Rill is the daughter of Holders, which means that she is essentially a feudal lord. When the plague comes, though, Rill gives up her place of status in favor of helping the sick and trying to find a cure. She's not glamorized, and not even described as particularly beautiful (actually, neither is Menolly), but she has an amazing drive to fix what's wrong in the world and to keep it turning.
When Moreta makes a great heroic sacrifice, Rill just keeps going, calmly caring for those around her and picking up the pieces. What's cooler than that?
It all comes down to a simple fact: Dragonriders of Pern was the first series I ever read that I could wholly relate to. Yes, Lord of the Rings was epic and grand, but I didn't see myself in most of the characters (except Eowyn, as I've mentioned). In Dragonriders, though, I saw myself everywhere. I was Menolly, genius but misunderstood. I was Lessa, trying to reclaim my birthright and power when everyone was trying to push me down. And I was Rill, going even when everything looked hopeless and someone much prettier than me was getting all the glory.
It was the first time that I realized that science-fiction and fantasy could be about me, they didn't have to be about some boy I was never going to be or understand. I was enough, and these stories were all mine.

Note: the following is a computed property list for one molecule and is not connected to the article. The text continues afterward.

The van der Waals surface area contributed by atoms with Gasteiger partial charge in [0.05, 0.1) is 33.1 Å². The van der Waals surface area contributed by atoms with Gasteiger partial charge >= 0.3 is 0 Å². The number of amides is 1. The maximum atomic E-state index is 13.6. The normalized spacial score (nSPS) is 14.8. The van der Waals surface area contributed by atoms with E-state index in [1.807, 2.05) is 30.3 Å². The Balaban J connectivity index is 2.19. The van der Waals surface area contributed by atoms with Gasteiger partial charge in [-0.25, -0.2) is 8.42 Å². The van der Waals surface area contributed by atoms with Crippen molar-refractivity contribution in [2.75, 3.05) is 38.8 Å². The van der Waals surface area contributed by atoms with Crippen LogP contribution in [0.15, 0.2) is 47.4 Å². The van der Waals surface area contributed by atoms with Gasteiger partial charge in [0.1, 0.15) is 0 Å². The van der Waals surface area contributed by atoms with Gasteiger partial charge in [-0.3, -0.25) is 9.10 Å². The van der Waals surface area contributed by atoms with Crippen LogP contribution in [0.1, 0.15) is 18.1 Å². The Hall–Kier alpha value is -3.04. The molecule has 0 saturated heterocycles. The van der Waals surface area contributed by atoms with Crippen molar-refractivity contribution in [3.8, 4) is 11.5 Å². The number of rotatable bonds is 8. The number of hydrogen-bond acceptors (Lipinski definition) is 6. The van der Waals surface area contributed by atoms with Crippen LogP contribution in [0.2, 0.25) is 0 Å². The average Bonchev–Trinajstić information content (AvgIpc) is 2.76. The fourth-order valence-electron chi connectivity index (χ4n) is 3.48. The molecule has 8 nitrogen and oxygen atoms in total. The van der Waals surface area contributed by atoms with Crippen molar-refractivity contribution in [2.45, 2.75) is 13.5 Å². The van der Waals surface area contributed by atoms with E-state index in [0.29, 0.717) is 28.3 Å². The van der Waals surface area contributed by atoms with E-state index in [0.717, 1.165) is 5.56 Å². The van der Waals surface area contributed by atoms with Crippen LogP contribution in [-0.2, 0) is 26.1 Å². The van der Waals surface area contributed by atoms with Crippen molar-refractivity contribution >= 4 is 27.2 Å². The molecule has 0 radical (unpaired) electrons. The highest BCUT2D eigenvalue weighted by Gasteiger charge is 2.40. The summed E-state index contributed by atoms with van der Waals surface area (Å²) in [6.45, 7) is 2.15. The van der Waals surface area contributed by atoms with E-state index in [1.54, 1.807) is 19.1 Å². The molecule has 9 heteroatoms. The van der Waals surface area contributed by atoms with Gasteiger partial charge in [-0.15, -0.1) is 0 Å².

Thank you, Anne McCaffrey, for populating my life with such wonderful women, and for teaching me that sometimes the most important thing is not credit, or fame, it's being recognized for exactly who you are, and knowing that what you've done is worthwhile.
*Actually, pretty much anything she ever wrote, but people don't really know her other series as well, and my absolute favorite, Nimisha's Ship is about as well known as my high school band. If you are interested in science-fiction tales of space travel, strange aliens, and dangerous escapes, then you should definitely pick it up.
**How is this science-fiction? Well, we later discover that the original settlers of Pern actually came from Earth, and that their broken spaceship still orbits the planet. They genetically engineered dragons and firelizards to fight the Thread, before time and decay destroyed all of their technology, and it was forgotten. There is a revival, though, in the main story of the books, in which Lessa and Menolly play a huge part.